Startup vs. TAVR Goliaths: A Tale of Polymer Against Metal

Many expect transcatheter aortic valve replacement will in the future become the standard of care for patients who suffer from aortic stenosis where there is a narrowing of the space between the heart and aorta.

November 12, 2015

4 Min Read
Startup vs. TAVR Goliaths: A Tale of Polymer Against Metal

Arundhati Parmar

Many expect transcatheter aortic valve replacement will become the standard of care in the future for patients who suffer from aortic stenosis. Up to 1.5 million in the U.S. suffer from this condition where there is a narrowing of the space between the heart and aorta and can severely affect daily life such as walking or climbing stairs.

Edwards Lifesciences and Medtronic dominate the field althought TAVR products from Boston Scientific and St. Jude Medical are approved in Europe as well as products from other smaller players. One of those is Direct Flow Medical.

In early October, the Santa Rosa, CA, company reported one-year results of its commercial registry that showed that those treated with the Direct Flow TAVR valve had 82% freedom from all-cause mortality and 90% freedom from cardiovascular mortality. Further, 95% of patients experienced mild or less paravalvular regurgitation, with 85% of patients showing zero or trace paravalvular leak. 

As Direct Flow Medical takes on the TAVR Goliaths, the company will be able to tout a few differences - one, a completely metal-free frame - polymer is used instead - and low paravalvular leak.

"That is a real point of differenttiation," said CEO Dan Lemaitre of the low paravalvular leak. "If you do look at the medical literature, competitive devices, especially the commercial ones, cannot achieve that and there's data out there that would suggest that if you can minimize or eradicate PVL, there is a higher survival rate in patients."

One of the factors for low PVL is the polymer rings. The other is the ability to see what the final outcome of the placement will be by being able to fully expand the valve.

"So you know what the PVL is before you close," Lemaitre explained.

He added that other companies have tried to minimize paravalvular leak - where the blood flows backward into the left ventricle - but the price for that is a higher pacemaker rate.

"In the latest registry data, our pacemaker rate is 12%...[while] some of the other competitive products have pacemaker rates that are 15% - 20% and one in particular that does a phenomenal job of removing PVL has a pacemaker rate of more than 30%," Lemaitre said.

The Direct Flow TAVR valve also provides other benefits by eschewing the metallic cage, which houses the valve.

"The first thing that clinicians will tell you is that without the rigidness of a metal frame, we have a device that is more trackable," he said. 

In other words, it's easier for the surgeon to move the device through the femoral artery. The device is also repositionable and fully retrievable, which means that surgeons have a chance for a do-over if the valve placement is not optimal. They can take it out and start again.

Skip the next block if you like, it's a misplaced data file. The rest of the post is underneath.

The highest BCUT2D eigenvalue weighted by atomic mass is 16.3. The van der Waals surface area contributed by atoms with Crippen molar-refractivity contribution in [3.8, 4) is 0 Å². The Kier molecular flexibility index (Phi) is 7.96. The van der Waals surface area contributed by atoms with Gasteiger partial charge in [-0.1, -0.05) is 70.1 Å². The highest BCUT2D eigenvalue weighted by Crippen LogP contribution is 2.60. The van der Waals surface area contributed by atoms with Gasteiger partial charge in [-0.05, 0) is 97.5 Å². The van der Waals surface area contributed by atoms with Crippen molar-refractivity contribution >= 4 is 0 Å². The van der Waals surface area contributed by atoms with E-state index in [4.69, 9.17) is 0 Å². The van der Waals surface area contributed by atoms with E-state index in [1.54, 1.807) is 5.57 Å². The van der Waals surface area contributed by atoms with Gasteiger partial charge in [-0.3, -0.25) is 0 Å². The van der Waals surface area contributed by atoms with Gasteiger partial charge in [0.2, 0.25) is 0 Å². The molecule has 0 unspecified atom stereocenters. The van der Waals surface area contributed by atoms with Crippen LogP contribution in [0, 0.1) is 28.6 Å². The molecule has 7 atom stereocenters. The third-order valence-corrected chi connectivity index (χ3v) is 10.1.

"There is I believe only one other product on the market that has the completely retrievable feature," Lemaitre declared.

That happens to be the Lotus TAVR valve from Boston Scientific, which is approved in Europe, just like the device from Direct Flow Medical.

Lemaitre said that the starup has raised $100 million till date and is looking to raise more money given that the company has embarked upon an 18-month study and one-year follow up, whose results will form the basis of an FDA submission. The study will enroll more than 900 patients in a randomized trial in which Direct Flow Medical's valve will be compared to Medtronic's CoreValve.  

Past investors in the company include EDF Ventures, New Leaf Venture Partners, Spray Venture Partners, Foundation Medical Partners, VantagePoint Venture Partners, ePlanet Venture Partners and strategic corporate investors. Lemaitre said that some of the previous investors would participate in the round he is currently trying to raise

Given Lemaitre's background — he was a senior vice president of Medtronic, then became CEO of CoreValve before overseeing its purchase by Medtronic for $800 million - raising money for a new venture should not be too onerous.

But besides experience, he has other reasons to be confident about fundraising. Direct Flow Medical already has 5% market share in Europe, Lemaitre said even though it is only in 15% of European medical centers that offer the procedure. 

"At a very early stage, we have been able to capture 5% of the market when we are in a fraction of accounts right now," Lemaitre said. 

Arundhati Parmar is senior editor at MD+DI. Reach her at [email protected] and on Twitter @aparmarbb

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